A wedding and portrait photographer has been honored along with some big Missouri names.
The editors of Ingram’s Magazine, a Kansas City business magazine, decided Robert George belonged in the company of Stan Kroenke, Scott Schnuck, Bill Bradley, William Danforth, Ozzie Smith, Maya Angelou, John Goodwin and astronaut Linda Godwin.
George, with his studio and gallery on Sutton Boulevard, was chosen as one of the 50 Missourians You Should Know.
He recently returned from the honors ceremony in Joplin, where he had expected to be the only artist in the group, which included Dan Hesse, the CEO of Sprint.
“I met a woman from a musical arts organization, a historian who is preserving the last remaining slave cabins in Missouri and the reigning impressionist of Harry S. Truman (the guy looks just like him),” he said. “It was an eclectic and fascinating group of individuals, all from Missouri.”
George, 52, started out in University City, then moved his studio to The Hill. He’s been working out of a location next to the for six years. It’s smaller than his studio in The Hill, but said with digital equipment he doesn’t need as much space as he used to.
His studio is filled with stylish portraits and photos of brides. A street scene of Paris, with the Arc de Triomphe off in the background, sits on an easel. It’s part of his ‘Poems of Paris’ series.
He’s been to almost all the European countries, Russia, Prague, Eastern Europe, Caribbean, North Africa, Morocco and every US state except Alaska.
George started out photographing for airlines and hotels. He said he didn’t get paid much, but it was fun.
“Since college, I’ve loved to travel, then when I started a family, here in St. Louis, I needed to stay closer to home, so I started doing more work for retail clients.”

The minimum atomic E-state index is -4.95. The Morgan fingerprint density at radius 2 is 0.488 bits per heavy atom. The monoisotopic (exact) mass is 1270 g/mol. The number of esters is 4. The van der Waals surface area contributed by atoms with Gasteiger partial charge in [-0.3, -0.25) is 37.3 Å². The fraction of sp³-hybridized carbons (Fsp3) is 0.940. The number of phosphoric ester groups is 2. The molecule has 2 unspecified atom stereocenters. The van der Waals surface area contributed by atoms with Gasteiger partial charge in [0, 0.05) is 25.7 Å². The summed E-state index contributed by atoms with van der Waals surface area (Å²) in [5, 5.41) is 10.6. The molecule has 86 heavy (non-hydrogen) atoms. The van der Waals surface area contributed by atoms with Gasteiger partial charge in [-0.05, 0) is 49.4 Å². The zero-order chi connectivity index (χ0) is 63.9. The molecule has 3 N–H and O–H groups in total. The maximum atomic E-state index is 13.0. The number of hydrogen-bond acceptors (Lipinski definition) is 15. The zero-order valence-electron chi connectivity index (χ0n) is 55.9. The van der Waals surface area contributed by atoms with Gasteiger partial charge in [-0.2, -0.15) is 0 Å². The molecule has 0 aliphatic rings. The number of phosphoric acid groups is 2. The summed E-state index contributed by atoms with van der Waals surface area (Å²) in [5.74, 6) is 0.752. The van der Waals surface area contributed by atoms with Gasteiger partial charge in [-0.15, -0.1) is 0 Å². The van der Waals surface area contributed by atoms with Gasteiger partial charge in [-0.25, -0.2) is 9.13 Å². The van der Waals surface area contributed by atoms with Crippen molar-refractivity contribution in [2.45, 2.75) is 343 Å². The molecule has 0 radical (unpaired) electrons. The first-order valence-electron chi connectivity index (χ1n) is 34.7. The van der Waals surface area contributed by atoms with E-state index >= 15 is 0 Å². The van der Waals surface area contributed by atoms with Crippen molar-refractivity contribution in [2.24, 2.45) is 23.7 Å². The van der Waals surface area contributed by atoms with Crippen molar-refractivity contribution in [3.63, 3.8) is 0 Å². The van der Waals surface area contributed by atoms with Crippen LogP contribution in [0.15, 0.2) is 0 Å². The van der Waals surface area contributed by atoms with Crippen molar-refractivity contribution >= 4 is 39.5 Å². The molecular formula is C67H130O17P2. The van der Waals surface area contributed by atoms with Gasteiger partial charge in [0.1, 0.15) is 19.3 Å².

His love of travel and photography goes hand-in-hand.
“When you walk into new places, new vistas, it inspires creativity,” he said. “When you travel and see things for the first time, there’s a charge, you’re inspired.”
He said even in a place like Paris, where the greatest photographers have worked, he can see something new.
“That’s why we travel, to eat different food, and hear different language and experience different customs, and for me as a photographer it’s to see different landscapes.”
George makes portraits and photographs brides and debutantes to keep the studio doors open. Behind the scenes he does what he calls his gallery work, which is really what he loves.
“Gallery work, a little magazine work, families who want to hire us – that work is primarily Midwestern but it comes from all over the country.”
He said the business has changed since photography has gone digital. For one thing, lots more people are doing it.
On the positive side, he uses software to scan old negatives and tweak them to improve his prints in ways that he couldn’t before.
“Photography has never been in better shape with the tools we have,” he said.
“I shot 3,000 pictures at a wedding a couple weeks ago, and they’re all uploaded online."
Though he travels extensively, George said he has never shot in his own neighborhood. He considered photographing in Maplewood.
“I would walk up to Manchester, and I would challenge myself to shoot, because I love urban sprawl, and especially when it’s quaint, which is what we have,” he said. “So how to capture that in some kind of panorama?
“You’re asked to look at your own village in a new way. We have this amazing old strip," he said. "Now, how do you get a vantage point on it? How do you capture that old time feeling?”
Stop by and say hi sometime. Maybe you'll see how he did it.